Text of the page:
What that is is up to you – reading a chapter of a book, making yourself a fancy latte, stroking your cat – but having something to look forward to the moment you open your eyes can be life-changing.
Make your bedroom like a hotel
‘Check into a hotel room every night,’ says Simon Alexander Ong… but he doesn’t mean that literally.
‘The environment of a hotel room is optimised for the purpose of quality sleep and it’s something we can also do to make our bedroom a more inviting place to be in the evening.
‘Given that we spend around a third of our lives sleeping, it makes sense to invest in a better sleep environment.
‘Our happiest and most productive days always begin with getting good quality sleep, as it is this that sets the stage for better decisions, for waking up with greater energy and increased levels of emotional intelligence.
‘When you sleep better, you live better.’
Let go of what doesn’t work for you
You don’t need to get up at 5am to have a good morning. You also don’t need to start the day with a green juice, or immediately meditate, or force yourself to do all the things on this list.
‘The biggest thing you can do you for yourself when it comes to setting yourself up for a great day is understand what works for you and what doesn’t,’ says life coach Penny Haslam.
‘In the past I’ve given myself a hard time for not being a morning person – the fact is I am not particularly dazzling pre-10am.
‘I tried to emulate the 5am yoga sessions, emails read and actioned by 7am, relevant personal development chapter read by 7.30am, all in time to do the school run. It did not work out well for me.
‘After a month of that, going against what suits me best, I was utterly exhausted, with low mood and anxiety. I’m much better suited for high energy at 11am and again at 4pm.
‘It’s extremely hard not to fall into societal thinking that you’re lazy if you don’t spring out of bed and get going at first light.
‘Try out a few different ways to start the day and be conscious of what feels good for you and what sets you up for success – don’t follow the crowd on this.’
Taking care of our teeth should be a priority. Brushing might not be enough. Evidence suggests that even some people who brush and floss consistently may still suffer serious dental problems. One reason for this might be the bacterial biomes in our mouths. As gross as it sounds, the human mouth is one of the most bacteria-ridden places on the planet. Billions of bacteria live inside your mouth. While some bacteria are harmful, others are necessary to maintain health in the teeth and gums.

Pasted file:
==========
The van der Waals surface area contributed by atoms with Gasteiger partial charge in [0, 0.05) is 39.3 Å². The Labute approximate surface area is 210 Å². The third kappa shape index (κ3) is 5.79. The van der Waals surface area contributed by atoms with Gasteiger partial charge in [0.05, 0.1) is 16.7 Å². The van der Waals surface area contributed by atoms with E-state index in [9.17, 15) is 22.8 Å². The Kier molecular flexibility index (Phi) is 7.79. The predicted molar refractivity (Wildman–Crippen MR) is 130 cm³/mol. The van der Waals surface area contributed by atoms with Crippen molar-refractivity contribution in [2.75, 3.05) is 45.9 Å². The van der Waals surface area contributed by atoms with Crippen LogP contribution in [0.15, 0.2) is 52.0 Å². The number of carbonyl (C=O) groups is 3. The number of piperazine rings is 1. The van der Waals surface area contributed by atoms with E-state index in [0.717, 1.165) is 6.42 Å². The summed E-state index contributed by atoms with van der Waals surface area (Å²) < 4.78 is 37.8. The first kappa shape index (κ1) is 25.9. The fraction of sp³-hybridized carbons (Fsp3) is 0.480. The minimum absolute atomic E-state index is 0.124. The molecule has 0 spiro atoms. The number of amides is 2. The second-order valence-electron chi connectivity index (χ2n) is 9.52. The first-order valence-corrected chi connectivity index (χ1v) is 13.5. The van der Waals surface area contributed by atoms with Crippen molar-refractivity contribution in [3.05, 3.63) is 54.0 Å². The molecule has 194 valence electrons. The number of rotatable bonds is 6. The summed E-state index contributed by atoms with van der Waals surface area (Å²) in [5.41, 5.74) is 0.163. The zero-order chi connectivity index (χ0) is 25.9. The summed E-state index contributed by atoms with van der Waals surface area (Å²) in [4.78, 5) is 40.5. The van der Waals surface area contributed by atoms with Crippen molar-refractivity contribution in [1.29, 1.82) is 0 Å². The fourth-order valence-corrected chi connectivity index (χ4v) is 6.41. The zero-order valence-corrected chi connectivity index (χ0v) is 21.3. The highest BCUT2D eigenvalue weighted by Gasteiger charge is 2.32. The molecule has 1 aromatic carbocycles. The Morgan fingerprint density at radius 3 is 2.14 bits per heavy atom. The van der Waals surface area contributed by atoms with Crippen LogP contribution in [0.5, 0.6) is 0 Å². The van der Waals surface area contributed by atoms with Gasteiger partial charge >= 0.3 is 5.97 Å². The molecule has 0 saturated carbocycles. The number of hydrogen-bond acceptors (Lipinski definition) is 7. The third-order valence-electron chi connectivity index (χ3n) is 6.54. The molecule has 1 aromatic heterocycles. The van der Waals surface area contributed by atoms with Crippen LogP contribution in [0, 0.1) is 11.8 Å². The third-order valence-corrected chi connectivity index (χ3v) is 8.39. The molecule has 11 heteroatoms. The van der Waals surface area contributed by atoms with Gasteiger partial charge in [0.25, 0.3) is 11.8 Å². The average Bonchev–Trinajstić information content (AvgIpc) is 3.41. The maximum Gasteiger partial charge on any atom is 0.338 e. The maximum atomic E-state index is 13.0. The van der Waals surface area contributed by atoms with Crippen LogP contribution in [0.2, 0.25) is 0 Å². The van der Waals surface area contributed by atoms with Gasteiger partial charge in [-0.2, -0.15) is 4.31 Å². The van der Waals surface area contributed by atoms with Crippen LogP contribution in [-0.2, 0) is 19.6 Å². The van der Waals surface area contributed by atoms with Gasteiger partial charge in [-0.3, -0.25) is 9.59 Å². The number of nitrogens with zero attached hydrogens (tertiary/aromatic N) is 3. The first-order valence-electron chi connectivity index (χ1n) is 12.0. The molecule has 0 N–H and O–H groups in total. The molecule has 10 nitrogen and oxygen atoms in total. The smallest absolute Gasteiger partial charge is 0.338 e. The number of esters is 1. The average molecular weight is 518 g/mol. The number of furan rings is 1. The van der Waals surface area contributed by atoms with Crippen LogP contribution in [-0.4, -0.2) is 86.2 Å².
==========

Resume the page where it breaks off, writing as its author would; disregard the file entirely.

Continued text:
For reasons scientists don’t fully understand, some people naturally have trouble maintaining a healthy balance of bacteria within the mouth. This is one big reason why people who brush and floss perfectly may still, unfortunately, develop weakened enamel, gum disease, and other troubling dental problems.
How should people with these problems approach their dental health? One solution involves supplementation. Supplementing your diet using some of the pills available in the alternative health industry might help to fill the gaps in your dental health. This approach is popular among millions worldwide due in no small part to the cost-effective nature of supplements. When we compare the price of a month’s supply of dental supplements to the cost of even a single visit to the dentist’s office, it’s hard to deny which option is cheaper.
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As many of us decide to cut back for Sober October, will this really benefit our health in the long term?
Many years ago, I gave up drinking alcohol for a month, and was so impressed with myself, I felt I’d cracked the Da Vinci Code. Of course, once the arbitrary 30 days were up, I returned immediately to my normal drinking pattern of “most nights”. I didn’t think about it again until five years ago, when a combination of nagging headaches and peri-menopausal facial flushing drove me to give up.
I’ve barely had a drink since, so Dry January and Sober October have passed me by. The latter, however, which raises funds for Macmillan Cancer Support by asking people to quit booze in return for sponsorship, is gearing up for a bumper month as many, mindful of drinking too much during the long nights of lockdown, are signing up.
Diageo, the spirits company, recently estimated that by the end of 2022, the UK alcohol industry will be worth £46.7 billion, with an estimated 29.2 million regular consumers, with over-30s in professional occupations drinking the most. In 2020, according to government figures, there were 8,974 UK deaths from alcohol-specific causes; an 18.6 per cent increase on 2019.
Countless studies have shown links between excessive drinking and cancers, heart failure and diabetes, among other chronic health issues.
No wonder, then, that so many of us are reconsidering our drinking habits. But does a month of sobriety really make any difference to overall health – or are habitual drinkers simply whitewashing the problem, without any discernible benefits?
Sober October may not just benefit physical health, says Dr Catherine Carney, of Delamere rehab clinic in Cheshire.